Plumbing Requirements for Water Tanks in New Homes

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Plumbing Requirements for Water Tanks in New HomesWhen installing a rainwater tank and you want to use your harvested water throughout your house, then you will obviously need some plumbing work carried out. Such as:

  • fitting downpipes from your roof to your tank
  • connecting your tank overflow to a stormwater system
  • connecting your tank to a pressure pump, etc.

Depending upon your location and the size of tank, in some instances you might even require council approval. For example, in NSW if you install a rainwater tanks greater than 10,000 litres then you require council approval.

When installing a rainwater tank and connecting it to supply outlets within a property, Australian Standards exist for plumbing and drainage (AS/NZS 3500) and are endorsed and required by government. This standard includes a section that specifically deals with the minimum plumbing industry standards for water supply systems from rainwater tanks.

Where rainwater is used to service toilets or laundry, an automatic or manual rainwater to mains water switch device usually must be installed. This ensures a continual supply of water is available. Different states and areas might require you to specifically use an automatic switching device, since they make more efficient use of your rainwater.

All piping systems delivering rainwater to taps, fixtures, outlets or appliances must be installed by an appropriately licensed plumber. It is important to check that the plumber is licensed in your state, since different states often have different regulations. You may also need to lodge a plumbing alteration form with your local water authority prior to work commencing.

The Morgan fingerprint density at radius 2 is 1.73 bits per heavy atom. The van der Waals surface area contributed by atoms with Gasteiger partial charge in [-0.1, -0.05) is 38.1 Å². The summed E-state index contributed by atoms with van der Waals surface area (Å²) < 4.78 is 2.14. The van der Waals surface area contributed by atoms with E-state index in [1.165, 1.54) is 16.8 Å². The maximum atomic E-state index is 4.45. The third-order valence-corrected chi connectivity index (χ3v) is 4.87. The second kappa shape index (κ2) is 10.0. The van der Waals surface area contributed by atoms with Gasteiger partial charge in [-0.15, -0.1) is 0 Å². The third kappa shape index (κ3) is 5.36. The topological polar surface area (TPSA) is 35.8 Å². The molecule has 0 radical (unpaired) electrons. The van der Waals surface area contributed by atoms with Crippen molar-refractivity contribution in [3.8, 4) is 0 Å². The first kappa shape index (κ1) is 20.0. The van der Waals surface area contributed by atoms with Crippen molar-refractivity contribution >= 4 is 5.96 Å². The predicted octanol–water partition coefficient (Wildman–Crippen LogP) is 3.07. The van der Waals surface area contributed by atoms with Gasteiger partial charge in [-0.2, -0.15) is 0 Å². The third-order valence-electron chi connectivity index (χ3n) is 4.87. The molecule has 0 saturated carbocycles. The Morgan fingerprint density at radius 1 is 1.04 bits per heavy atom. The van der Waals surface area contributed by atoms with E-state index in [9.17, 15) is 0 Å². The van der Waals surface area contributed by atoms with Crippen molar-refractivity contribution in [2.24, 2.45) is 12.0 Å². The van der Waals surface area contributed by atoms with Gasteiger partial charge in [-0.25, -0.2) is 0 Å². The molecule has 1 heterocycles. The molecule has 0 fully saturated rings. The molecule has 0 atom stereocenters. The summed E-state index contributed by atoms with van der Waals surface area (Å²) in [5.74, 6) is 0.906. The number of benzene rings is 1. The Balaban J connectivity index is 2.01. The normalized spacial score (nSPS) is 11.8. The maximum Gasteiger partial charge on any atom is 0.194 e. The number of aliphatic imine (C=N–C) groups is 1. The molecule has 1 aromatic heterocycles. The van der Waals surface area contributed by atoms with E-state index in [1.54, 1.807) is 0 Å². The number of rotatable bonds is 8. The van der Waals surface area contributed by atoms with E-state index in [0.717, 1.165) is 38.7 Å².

Where you have an interconnection between your rainwater tank and mains water supply, such as would be the case with a rainwater to mains water switch, then a backflow prevention device needs to be installed. This is to protect your rainwater supply passing backwards through the water meter and entering the mains water supply.

Backflow prevention devices are rated low, medium and high. If your water tank being plumbed into your house is partly or completely buried, the potential for water contamination increases. A high hazard rated testable backflow prevention device is normally required in such cases. Otherwise, for above ground tanks, a medium hazard device is normally acceptable.

Testable backflow prevention devices often need to be registered with your local water authority and authorised prior to use. In addition, such devices must be tested annually by a suitably qualified plumber with a copy of the test report provided to the water authority.

The information provided above may differ from one state and location to the next. While we do not warrant that it is correct or accurate for your particular situation, it should give you a good idea of what to expect. It is very important that you contact your local council and water authority to ensure you fully comply with any and all requirements.